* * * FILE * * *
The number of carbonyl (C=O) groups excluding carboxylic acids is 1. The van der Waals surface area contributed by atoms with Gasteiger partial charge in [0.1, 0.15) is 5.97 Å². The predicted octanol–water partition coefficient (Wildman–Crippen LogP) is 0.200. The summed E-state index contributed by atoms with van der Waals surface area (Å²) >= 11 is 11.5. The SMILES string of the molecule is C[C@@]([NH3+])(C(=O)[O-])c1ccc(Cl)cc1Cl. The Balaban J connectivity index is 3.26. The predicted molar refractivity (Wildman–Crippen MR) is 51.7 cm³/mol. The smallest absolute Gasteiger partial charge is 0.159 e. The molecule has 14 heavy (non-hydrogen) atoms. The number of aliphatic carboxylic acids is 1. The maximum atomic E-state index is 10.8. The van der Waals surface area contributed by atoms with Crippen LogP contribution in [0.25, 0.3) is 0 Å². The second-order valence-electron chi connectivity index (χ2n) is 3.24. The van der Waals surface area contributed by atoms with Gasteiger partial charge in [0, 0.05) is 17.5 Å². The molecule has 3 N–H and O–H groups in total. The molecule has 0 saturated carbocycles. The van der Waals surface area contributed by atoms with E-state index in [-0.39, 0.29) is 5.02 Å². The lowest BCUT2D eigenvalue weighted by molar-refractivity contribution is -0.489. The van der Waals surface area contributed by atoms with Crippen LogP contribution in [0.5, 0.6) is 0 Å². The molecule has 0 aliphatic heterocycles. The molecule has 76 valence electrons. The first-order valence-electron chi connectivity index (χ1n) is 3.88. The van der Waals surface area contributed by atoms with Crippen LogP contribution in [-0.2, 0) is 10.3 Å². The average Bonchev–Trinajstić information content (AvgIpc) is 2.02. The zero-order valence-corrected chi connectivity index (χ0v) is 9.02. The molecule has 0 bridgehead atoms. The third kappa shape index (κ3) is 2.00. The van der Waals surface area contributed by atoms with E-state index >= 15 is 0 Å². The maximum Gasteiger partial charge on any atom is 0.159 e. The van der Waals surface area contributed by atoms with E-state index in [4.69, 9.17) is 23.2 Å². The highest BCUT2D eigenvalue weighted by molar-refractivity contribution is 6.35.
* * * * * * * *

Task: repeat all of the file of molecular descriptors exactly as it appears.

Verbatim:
The number of carbonyl (C=O) groups excluding carboxylic acids is 1. The van der Waals surface area contributed by atoms with Gasteiger partial charge in [0.1, 0.15) is 5.97 Å². The predicted octanol–water partition coefficient (Wildman–Crippen LogP) is 0.200. The summed E-state index contributed by atoms with van der Waals surface area (Å²) >= 11 is 11.5. The SMILES string of the molecule is C[C@@]([NH3+])(C(=O)[O-])c1ccc(Cl)cc1Cl. The Balaban J connectivity index is 3.26. The predicted molar refractivity (Wildman–Crippen MR) is 51.7 cm³/mol. The smallest absolute Gasteiger partial charge is 0.159 e. The molecule has 14 heavy (non-hydrogen) atoms. The number of aliphatic carboxylic acids is 1. The maximum atomic E-state index is 10.8. The van der Waals surface area contributed by atoms with Crippen LogP contribution in [0.25, 0.3) is 0 Å². The second-order valence-electron chi connectivity index (χ2n) is 3.24. The van der Waals surface area contributed by atoms with Gasteiger partial charge in [0, 0.05) is 17.5 Å². The molecule has 3 N–H and O–H groups in total. The molecule has 0 saturated carbocycles. The van der Waals surface area contributed by atoms with E-state index in [-0.39, 0.29) is 5.02 Å². The lowest BCUT2D eigenvalue weighted by molar-refractivity contribution is -0.489. The van der Waals surface area contributed by atoms with Crippen LogP contribution in [0.5, 0.6) is 0 Å². The molecule has 0 aliphatic heterocycles. The molecule has 76 valence electrons. The first-order valence-electron chi connectivity index (χ1n) is 3.88. The van der Waals surface area contributed by atoms with Crippen LogP contribution in [-0.2, 0) is 10.3 Å². The average Bonchev–Trinajstić information content (AvgIpc) is 2.02. The zero-order valence-corrected chi connectivity index (χ0v) is 9.02. The molecule has 0 bridgehead atoms. The third kappa shape index (κ3) is 2.00. The van der Waals surface area contributed by atoms with E-state index >= 15 is 0 Å². The maximum Gasteiger partial charge on any atom is 0.159 e. The van der Waals surface area contributed by atoms with E-state index in [4.69, 9.17) is 23.2 Å². The highest BCUT2D eigenvalue weighted by molar-refractivity contribution is 6.35.